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Award-winning, vegan chef Bryant Terry talks intersections of food, politics, poverty & family traditions

todaySeptember 14, 2022 84

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Bryant Terry

Growing up, I loved PBS. Full disclosure, I still do. One of the images burned into my memory, from watching the station, is a shooting star with a rainbow tail and the words “The More You Know”. I always felt like this was just the beginning of the statement. The full statement was “The More You Know, The More You Grow”. I grew tremendously in my conversation with vegan chef, food activist and author Bryant Terry.

Element Everest-Blanks: How are you?

BT: I’m doing well. How are you?

EEB: I’m good. I’m so excited. This, for me is a big deal, because I have been vegetarian since I was 16. And back then it was not popular. It was not the thing to do. It was not the “it” factor.

I remember when I first heard about you and your story, you were talking about how eating healthy was incorporated in your family. It was what you did. And you chose, because when we get to high school, we want to do, and be around and kind of assimilate. You chose to go that route. And I felt you 100%. So that’s the age I actually chose to go vegetarian. I was in high school. So our stories are polar opposite, but I want to start off by saying this. You are a filmmaker, an author, a chef, a speaker, a food justice advocate, a lover of music. You are a storyteller. But most importantly, you are father and a husband. So I would be remiss if I did not wish you a happy 12th anniversary.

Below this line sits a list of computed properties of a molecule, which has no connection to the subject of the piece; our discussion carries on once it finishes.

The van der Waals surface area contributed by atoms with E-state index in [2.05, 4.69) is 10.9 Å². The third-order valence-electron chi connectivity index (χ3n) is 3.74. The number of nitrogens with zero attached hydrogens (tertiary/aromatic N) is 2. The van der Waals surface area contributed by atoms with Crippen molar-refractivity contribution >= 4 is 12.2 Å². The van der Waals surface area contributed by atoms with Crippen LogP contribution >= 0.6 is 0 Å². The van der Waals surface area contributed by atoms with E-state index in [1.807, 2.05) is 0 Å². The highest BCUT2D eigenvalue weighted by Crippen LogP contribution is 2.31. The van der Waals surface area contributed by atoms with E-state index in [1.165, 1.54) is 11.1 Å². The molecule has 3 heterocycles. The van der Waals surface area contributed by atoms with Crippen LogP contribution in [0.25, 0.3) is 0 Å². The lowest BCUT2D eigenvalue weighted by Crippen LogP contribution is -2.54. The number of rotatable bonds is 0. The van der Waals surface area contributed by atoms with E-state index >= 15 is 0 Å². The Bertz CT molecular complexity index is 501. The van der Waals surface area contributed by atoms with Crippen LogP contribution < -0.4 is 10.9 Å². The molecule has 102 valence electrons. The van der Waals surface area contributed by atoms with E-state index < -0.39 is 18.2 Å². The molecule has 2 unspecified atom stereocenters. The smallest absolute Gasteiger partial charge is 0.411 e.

BT: Oh, I appreciate that. I think that when I think about everything that I do, being a family man is the most important thing that I’m doing. And everything else I do is because I want to have the freedom to be able to spend time with my wife and my girls and just live our best life.

EEB: Another level of kinship I filled to you was when I heard you speak about your influence. Now, my grandmother had 12 children, so you had to kind of get in where you fit in with the grandchildren. And my level of attachment to her was through cooking. In her home she had this huge, it seemed like a grocery store, and it was all this fresh food, and all of these grains, and nuts and beans, because not only did she need to feed her family, she had to have things in bulk to have enough to feed her family and grandchildren. Can you talk to me a little bit about how your grandmother led you on this journey to healthy food?

BT: Well, I talk about my maternal grandmother and my paternal grandfather often, because I always say that everything I’ve been teaching and attempted to impart to the masses over the past two decades, I learned growing up in my family. And like many Black folks in the South, my family has roots in the Agrarian South, and they moved to the city, Memphis, when they were in their teens. And of course they brought with them the Agrarian knowledge, and the survival techniques, and the desire and understanding of the importance of growing one’s own food. In fact, my paternal grandfather used to often stress to me that if you rely on other people to feed you, when they decide they don’t want to, then you will starve. And so he had more than a backyard garden. He had a urban farm. Every bit of available space in his backyard was being used to produce various vegetables and fruits. And they had some chickens and hogs back there at one point.